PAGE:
To the Wigmore Hall on Monday to see Gerald Finley and Julius Drake doing a recital of English song, finishing with RVW's Songs of Travel. They opened with seven songs from Butterworth's A Shropshire Lad, followed by Finzi's Earth and Air and Rain. The Butterworth group contained songs that I knew, but I had never heard them sung as a group before. Despite the beauty of Loveliest of Trees, I still found the last 2 in the set the most moving; The Lads in their Hundreds because of its evocation of the casual losses of war and the remarkable pre-echo of the losses of WW1, and Is my team ploughing, for similar reasons plus, of course, the rather unconscious homo-erotic elements in the last verses.
Finley has one of the most beautiful baritone voices around, but his performances were never about sheer beauty. His diction was such that you didn't need the words, even sitting at the back of the hall. And he was responsive to word and mood, sometimes his performance veered towards the over dramatic but he was never fully operatic, which was right for the mood.
The Finzi cycle sets Hardy poems, all rather understated and slightly gloomy in mood. Written between the wars, these were the most sophisticated songs of the evening, particularly in the accompaniments (finely played by Julius Drake). I can't say that Hardy is my favourite poet, but Finley made a wonderful case for these songs.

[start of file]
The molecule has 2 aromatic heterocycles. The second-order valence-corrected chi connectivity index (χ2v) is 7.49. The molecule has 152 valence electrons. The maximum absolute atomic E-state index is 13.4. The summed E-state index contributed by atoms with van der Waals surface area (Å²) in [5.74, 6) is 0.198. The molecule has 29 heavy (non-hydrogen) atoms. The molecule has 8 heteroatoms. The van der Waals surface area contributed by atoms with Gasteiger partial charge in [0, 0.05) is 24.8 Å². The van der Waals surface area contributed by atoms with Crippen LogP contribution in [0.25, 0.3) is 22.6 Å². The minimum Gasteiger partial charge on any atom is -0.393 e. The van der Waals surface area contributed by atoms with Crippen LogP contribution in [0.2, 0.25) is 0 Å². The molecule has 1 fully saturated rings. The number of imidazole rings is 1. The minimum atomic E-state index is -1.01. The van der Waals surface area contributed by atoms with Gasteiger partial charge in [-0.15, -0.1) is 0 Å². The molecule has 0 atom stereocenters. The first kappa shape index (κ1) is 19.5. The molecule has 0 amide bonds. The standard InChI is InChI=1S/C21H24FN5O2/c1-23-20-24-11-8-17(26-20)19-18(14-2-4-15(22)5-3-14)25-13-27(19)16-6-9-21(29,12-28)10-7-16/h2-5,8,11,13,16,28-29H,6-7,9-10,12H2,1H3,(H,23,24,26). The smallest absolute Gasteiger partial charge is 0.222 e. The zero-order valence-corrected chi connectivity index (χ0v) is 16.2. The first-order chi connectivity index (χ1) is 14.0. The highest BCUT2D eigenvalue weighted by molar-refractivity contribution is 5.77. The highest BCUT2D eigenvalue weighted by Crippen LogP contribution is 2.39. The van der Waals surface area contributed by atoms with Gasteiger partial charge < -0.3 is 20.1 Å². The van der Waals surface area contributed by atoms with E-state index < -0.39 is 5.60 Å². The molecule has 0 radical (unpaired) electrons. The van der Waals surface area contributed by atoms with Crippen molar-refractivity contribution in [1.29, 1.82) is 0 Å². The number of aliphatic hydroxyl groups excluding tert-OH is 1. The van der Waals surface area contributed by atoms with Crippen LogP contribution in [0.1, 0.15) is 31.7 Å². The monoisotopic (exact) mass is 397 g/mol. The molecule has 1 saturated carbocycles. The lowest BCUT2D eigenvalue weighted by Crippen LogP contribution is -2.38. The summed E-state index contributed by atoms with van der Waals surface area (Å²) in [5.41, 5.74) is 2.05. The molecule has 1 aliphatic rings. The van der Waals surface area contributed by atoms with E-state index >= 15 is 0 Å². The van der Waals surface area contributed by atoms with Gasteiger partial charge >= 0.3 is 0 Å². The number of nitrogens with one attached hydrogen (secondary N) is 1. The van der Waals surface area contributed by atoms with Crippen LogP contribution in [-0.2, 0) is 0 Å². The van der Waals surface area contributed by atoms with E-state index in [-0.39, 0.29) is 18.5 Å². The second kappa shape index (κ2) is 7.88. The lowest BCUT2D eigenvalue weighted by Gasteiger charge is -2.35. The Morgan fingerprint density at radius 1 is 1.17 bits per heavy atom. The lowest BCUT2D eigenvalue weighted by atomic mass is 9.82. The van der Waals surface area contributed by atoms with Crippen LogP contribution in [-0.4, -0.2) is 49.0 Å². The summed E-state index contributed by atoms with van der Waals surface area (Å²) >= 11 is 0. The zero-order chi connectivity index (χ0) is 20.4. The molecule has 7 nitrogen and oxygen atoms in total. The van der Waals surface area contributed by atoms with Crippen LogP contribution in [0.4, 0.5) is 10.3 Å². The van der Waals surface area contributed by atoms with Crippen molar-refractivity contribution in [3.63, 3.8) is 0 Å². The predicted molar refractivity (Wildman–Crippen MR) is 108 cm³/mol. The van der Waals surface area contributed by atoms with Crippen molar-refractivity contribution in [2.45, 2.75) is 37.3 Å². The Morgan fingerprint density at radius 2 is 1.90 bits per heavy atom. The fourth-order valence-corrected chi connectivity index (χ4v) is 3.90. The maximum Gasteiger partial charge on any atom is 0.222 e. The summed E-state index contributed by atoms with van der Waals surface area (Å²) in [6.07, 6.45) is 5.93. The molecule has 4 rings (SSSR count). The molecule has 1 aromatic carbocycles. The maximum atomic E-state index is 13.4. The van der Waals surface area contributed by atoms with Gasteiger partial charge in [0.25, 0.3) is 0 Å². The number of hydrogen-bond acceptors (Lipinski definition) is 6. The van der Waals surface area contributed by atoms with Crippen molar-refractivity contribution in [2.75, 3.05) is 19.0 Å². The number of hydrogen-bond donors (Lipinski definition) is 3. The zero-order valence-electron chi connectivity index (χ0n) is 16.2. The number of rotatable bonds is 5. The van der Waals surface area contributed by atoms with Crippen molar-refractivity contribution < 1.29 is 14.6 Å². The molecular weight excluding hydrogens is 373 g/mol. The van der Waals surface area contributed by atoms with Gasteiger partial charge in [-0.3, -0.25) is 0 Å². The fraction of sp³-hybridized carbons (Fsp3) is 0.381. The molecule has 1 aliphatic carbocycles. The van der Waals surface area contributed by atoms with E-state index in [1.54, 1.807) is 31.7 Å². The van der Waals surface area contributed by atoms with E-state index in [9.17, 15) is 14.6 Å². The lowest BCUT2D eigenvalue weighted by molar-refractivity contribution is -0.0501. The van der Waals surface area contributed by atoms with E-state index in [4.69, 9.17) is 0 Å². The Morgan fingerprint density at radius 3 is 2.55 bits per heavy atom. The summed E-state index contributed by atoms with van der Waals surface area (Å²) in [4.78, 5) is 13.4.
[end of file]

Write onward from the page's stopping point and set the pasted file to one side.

The second half contained RVW's four Fredegond Shove poems and The Songs of Travel. The Shove songs were beautifully done, but the words seem slight and to verge on sentimental. Finley worked hard but I don't think that the Watermill suits the baritone voice as much as a higher one. On the other hand the Songs of Travel were superbly done. I only wish that we had such a cycle from much later in RVW's career, after all a baritone would probably not do the four last songs. He encored one of the Finzi songs, and manage to hilariously get the words wrong. Then finally did Silent Noon. Julius Drake, in a spoken intro to this, mentioned that Finley had learned most of the programme especially for the recital - though you couldn't tell. They did not seem to be recording it for a Wigmore Hall Live CD, which is a shame.